The 10 biggest hacking trends of 2019 so far may surprise you

July 26, 20194 minute read time

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2019 is shaping up to be the most challenging year ever for cybersecurity.

There were 1,903 publicly disclosed breaches and 1.9 billion exposed records in Q1 alone, according to RiskBased Security. A company’s chances of getting hacked are greater than ever, and hackers are constantly reinventing. Fortunately, digging into the latest research on 2019 data breaches can reveal some surprising—and some not-so-surprising—patterns of cybersecurity risks.

10 hacking trends dominating 2019

1. Hackers love misconfigurations

Misconfigurations were linked to 43 percent of data breaches analyzed by X-Force. That’s 990 million records lost via human error, resulting in unsecured cloud databases, open device ports, and exposed backups.

2. We’re still talking about phishing

29 percent of cybersecurity attacks used phishing, according to go X-Force. Nearly half of the latest phishing attacks involve hackers compromising business emails or engaging in whaling scams.

3. Coin-mining malware matures

Cryptojacking attacks grew a staggering 450 percent last year, according to Proofpoint. Professionals should be concerned about infected devices because the risks associated with crypto-malware go beyond the theft of computing resources—when threat actors infect a PC or mobile device, they could gain access to your network and mine Bitcoin or other cryptocurrencies on your devices.

4. Extortion is the new ransomware

Ransomware comprised just 1 percent of malicious emails in Q4 2018, per Proofpoint. This tactic has been replaced by credential theft, downloaders, and infected attachments. There has also been a remarkable increase in direct attempts to blackmail executives.

5. Passwords are going missing

Nearly three-quarters of the records lost in Q1 2019 included email addresses and passwords, per RiskBased Security. 10 percent contained credit card or social security numbers. Stolen passwords can also be used in extortion attempts, so think twice about sharing and reusing your credentials in 2019.

6. Everyone has endpoint device security vulnerabilities

Two massive computer chip hardware vulnerabilities called Meltdown and Spectre were discovered in late 2018. This discovery revealed that virtually every computer chip manufactured since 2000 was vulnerable to side-channel attack. It’s officially time to do an endpoint device security assessment, patch your hardware, and update your office equipment vendors if necessary.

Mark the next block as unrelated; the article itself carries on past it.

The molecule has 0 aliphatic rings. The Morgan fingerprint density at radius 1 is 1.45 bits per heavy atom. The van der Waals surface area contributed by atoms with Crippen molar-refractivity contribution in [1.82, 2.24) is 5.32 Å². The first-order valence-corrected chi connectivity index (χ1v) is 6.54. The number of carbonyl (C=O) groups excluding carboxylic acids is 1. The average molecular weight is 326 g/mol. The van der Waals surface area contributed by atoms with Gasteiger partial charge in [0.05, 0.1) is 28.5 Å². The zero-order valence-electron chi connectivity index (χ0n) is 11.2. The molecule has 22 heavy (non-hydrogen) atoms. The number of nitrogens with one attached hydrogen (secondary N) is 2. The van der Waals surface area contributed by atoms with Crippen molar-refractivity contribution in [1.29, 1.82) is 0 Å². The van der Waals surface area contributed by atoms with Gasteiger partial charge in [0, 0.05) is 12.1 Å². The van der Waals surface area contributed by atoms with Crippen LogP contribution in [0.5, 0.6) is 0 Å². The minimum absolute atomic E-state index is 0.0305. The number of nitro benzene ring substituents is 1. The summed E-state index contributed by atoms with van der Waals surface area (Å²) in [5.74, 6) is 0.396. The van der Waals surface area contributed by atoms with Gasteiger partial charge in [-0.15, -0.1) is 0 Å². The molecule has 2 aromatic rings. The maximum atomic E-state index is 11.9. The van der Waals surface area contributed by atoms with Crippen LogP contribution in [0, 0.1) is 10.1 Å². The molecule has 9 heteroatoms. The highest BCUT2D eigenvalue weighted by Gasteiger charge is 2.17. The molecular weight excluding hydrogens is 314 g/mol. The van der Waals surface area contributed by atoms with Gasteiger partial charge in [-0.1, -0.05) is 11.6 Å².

7. Malicious domains proliferate

An average of 10 million DNS requests to malicious sites are blocked each day, according to X-Force. A significant percentage of blocked domains attempt to distribute malware via DNS request, and hackers generally solicit the necessary clicks via spam email.

8. RATs are everywhere

Remote Access Trojans are having a moment of prominence. In Q4 2018, RATs comprised 8 percent of the malicious payloads analyzed by ProofPoint. From a hacker’s perspective, RATs are a versatile way to get almost anything done, including gaining total control over endpoints and exfiltrating all your data.

9. Smishing leads to malware

Android malware called TimpDoor soared to prominence in early 2019. When an attack commences, users are generally prompted to download a malicious app via SMS phishing, or “smishing,” according to McAfee. These apps install a nearly invisible backdoor that gives hackers covert access to corporate and home networks.

10. Most incidents are tiny

72 percent of security incidents in Q1 2019 involved the loss of just 1-10,000 records, RiskBased Security notes. Instances where physical devices are tampered with or emails being compromised are most often linked to smaller breaches.

What to do now

Before looking forward, let’s take a second to review some action items to help address 2019 hacking:

  • Patch or upgrade your hardware for endpoint device security
  • Consider your passwords leaked; it’s time to explore smarter authentication
  • Network segregation and detection can help you trap RATs and cryptojackers
  • It’s officially time to assess your network configurations and endpoint vulnerabilities

What’s next?

Hacking trends are tricky to predict, as evidenced by the rapid death of ransomware last year. With that said, there are a few ways you can innovate faster than hackers and respond to emerging threats in 2019 and beyond.

Endpoint protection starts now

Hardware vulnerabilities are everywhere, your attack surface is expanding, and recent regulations have made securing your systems even harder. Organizations that are subject to the GDPR are required to seek work council approval for endpoint protection tools after a breach, which means hackers can keep harvesting data in the meantime. Regardless of your compliance obligations, the time to address device vulnerabilities is before data loss.

Assume human error

Hackers know that people can be vulnerable, and they’re going to continue targeting the weakest link in your network. You can expect sophisticated social engineering and whaling attacks as well as less-sophisticated blackmail attempts. Some of your users may click on spammy attachments, even after tons of training. You should keep promoting awareness, but you also need to go further. Invest in smarter spam filters and devices that can quarantine and eliminate threats before they infect your network.

Visibility is a security advantage

The number of misconfigured endpoints is on the rise, and hackers love it when you make their job easy with an unsecured cloud database or printers protected with a password like “admin.” The solution here is increasing your visibility around your systems with management tools that enable you to understand risks across multiple cloud environments and multi-vendor printers.

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